Misconceptions and ignorance are weakening the Constitution's 'first freedom.'
They are heroes in a battle most Americans think has already been won. On Wednesday evening, they are to be honored for their contributions to strengthening religious freedom at home and abroad.
Although the US is home to the greatest experiment in religious freedom ever, and the great majority of Americans support that principle, surprising gaps in knowledge and understanding remain when it comes to practicing that freedom. And support for it seems to rise and fall.
Only a slim majority (56 percent) of Americans said in a 2007 survey that freedom of worship should extend to people of all religious groups, no matter what their beliefs (down 16 points, from 72 percent in 2000).
"A great many Americans don't define religious liberty as a universal right for everyone," says Charles Haynes, one of the honorees. He is senior scholar at Freedom Forum's First Amendment Center, which conducted the survey.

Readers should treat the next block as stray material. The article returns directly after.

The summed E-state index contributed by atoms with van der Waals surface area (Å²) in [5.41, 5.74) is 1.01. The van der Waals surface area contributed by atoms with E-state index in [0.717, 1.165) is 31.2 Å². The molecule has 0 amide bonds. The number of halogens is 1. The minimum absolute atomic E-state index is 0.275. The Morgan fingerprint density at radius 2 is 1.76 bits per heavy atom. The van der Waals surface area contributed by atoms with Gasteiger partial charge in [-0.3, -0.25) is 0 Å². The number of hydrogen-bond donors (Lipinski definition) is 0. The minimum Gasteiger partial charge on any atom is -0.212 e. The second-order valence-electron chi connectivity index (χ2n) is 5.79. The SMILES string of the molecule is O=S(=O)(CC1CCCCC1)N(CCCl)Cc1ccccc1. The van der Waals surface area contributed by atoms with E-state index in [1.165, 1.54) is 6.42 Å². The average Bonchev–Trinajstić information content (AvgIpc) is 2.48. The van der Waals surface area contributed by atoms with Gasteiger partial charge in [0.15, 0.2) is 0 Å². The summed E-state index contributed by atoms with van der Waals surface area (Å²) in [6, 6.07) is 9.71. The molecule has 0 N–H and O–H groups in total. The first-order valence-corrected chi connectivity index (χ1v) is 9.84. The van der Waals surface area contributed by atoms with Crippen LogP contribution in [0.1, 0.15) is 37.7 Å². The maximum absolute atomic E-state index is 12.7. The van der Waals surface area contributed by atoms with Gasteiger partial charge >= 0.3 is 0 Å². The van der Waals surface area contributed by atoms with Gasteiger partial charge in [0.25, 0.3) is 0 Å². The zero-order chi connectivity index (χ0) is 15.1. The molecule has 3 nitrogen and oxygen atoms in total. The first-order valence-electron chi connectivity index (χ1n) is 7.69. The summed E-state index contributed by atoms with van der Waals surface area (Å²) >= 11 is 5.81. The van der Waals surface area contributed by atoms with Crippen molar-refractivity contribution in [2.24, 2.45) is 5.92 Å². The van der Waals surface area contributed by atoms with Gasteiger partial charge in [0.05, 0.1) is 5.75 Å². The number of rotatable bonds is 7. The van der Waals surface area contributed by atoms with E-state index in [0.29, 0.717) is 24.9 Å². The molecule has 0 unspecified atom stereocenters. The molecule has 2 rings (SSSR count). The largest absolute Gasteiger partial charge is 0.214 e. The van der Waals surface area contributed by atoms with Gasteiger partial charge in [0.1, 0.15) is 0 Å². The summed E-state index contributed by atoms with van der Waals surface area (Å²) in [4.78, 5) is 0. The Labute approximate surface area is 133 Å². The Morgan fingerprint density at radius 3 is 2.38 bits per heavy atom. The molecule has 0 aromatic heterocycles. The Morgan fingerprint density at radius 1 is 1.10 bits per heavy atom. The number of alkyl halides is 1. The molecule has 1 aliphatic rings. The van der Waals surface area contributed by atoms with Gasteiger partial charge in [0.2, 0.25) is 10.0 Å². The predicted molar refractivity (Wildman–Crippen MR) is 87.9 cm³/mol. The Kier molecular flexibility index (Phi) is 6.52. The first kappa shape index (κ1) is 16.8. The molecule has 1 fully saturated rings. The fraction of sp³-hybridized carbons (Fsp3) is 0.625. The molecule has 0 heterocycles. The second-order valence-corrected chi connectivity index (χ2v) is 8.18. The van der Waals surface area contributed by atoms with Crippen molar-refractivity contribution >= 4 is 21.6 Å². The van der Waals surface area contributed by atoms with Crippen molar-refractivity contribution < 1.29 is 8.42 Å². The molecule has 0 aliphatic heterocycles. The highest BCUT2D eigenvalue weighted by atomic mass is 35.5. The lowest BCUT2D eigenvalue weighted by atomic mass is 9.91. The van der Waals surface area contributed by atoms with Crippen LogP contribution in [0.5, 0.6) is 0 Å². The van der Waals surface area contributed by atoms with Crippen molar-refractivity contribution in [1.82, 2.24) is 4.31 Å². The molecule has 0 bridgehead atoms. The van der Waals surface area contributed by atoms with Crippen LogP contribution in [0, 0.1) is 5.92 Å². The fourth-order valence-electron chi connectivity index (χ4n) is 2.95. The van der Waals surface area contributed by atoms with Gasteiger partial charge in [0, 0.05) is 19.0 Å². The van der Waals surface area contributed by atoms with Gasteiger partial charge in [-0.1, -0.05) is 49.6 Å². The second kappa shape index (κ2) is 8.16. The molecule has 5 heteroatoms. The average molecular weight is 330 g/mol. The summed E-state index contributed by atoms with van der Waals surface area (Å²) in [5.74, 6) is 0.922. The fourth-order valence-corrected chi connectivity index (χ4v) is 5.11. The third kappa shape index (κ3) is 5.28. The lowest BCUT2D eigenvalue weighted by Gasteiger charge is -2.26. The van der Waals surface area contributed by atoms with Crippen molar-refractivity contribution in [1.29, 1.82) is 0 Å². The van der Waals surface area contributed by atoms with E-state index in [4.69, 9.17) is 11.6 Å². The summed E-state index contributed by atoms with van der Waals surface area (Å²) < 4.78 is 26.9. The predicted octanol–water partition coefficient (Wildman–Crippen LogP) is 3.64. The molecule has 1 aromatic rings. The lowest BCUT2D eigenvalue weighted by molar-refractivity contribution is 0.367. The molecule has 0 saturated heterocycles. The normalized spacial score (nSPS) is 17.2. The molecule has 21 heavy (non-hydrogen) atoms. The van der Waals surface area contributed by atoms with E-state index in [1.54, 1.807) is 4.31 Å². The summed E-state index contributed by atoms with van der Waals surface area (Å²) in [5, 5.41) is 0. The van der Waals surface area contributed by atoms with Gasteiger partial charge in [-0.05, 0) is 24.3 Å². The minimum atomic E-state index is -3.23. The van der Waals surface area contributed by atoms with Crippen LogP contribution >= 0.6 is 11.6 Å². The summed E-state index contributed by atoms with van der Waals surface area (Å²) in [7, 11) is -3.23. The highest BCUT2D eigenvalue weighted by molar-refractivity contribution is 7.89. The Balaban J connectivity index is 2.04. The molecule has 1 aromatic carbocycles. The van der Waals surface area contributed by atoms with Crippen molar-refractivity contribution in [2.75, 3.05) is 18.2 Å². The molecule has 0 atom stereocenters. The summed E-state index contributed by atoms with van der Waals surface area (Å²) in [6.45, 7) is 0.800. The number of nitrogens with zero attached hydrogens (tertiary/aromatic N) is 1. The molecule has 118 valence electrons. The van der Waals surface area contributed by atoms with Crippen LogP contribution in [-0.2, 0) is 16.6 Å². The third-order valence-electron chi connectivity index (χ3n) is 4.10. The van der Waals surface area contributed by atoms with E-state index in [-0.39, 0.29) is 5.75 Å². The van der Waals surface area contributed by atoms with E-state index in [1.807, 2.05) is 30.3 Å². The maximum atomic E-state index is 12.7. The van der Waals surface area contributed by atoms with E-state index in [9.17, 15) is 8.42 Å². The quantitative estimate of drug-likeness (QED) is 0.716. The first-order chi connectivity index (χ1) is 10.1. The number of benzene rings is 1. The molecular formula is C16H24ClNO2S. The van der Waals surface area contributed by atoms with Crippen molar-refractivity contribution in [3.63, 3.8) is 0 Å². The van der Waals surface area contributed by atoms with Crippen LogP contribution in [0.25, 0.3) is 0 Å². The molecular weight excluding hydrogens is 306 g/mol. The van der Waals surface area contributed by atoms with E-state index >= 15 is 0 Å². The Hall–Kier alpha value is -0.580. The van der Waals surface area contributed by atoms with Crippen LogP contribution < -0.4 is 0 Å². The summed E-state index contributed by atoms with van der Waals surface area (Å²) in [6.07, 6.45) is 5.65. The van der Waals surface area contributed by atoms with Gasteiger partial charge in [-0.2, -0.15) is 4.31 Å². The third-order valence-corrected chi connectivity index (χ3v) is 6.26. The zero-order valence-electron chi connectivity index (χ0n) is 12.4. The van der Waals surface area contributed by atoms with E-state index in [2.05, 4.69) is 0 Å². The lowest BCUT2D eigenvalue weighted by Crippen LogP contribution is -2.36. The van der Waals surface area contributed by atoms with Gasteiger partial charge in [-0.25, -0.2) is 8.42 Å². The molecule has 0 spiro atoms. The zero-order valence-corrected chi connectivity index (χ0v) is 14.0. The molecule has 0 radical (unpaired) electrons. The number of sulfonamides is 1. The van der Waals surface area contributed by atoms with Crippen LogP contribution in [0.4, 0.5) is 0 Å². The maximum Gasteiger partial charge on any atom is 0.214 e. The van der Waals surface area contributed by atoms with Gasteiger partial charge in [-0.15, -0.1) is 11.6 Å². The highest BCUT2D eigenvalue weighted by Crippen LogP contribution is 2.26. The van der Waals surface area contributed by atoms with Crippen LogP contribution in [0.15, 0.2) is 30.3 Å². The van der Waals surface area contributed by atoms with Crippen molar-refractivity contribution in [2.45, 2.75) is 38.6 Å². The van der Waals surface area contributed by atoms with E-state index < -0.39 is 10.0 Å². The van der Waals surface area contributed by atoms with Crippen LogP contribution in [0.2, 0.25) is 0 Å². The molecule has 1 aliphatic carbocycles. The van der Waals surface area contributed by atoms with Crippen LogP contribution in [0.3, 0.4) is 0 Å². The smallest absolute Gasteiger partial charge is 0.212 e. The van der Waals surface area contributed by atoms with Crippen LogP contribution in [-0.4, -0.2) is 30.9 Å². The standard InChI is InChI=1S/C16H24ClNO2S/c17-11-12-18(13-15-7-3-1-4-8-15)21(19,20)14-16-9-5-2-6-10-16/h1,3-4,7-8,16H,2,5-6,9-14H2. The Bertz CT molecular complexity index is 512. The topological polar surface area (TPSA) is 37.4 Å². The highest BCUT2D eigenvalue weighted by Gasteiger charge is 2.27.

At the same time, others see a weakening in federal courts in recent years of the First Amendment provisions relating to religion, a development that could endanger the rights of minority faiths.
Freedom weaker, now
"It's a disquieting fact that the First Amendment clauses are now very weak provisions, not giving the robust protection ... that historically and for much of the 20th century they did provide," says John Witte, professor of law and religion at Emory University in Atlanta and another of the honorees.
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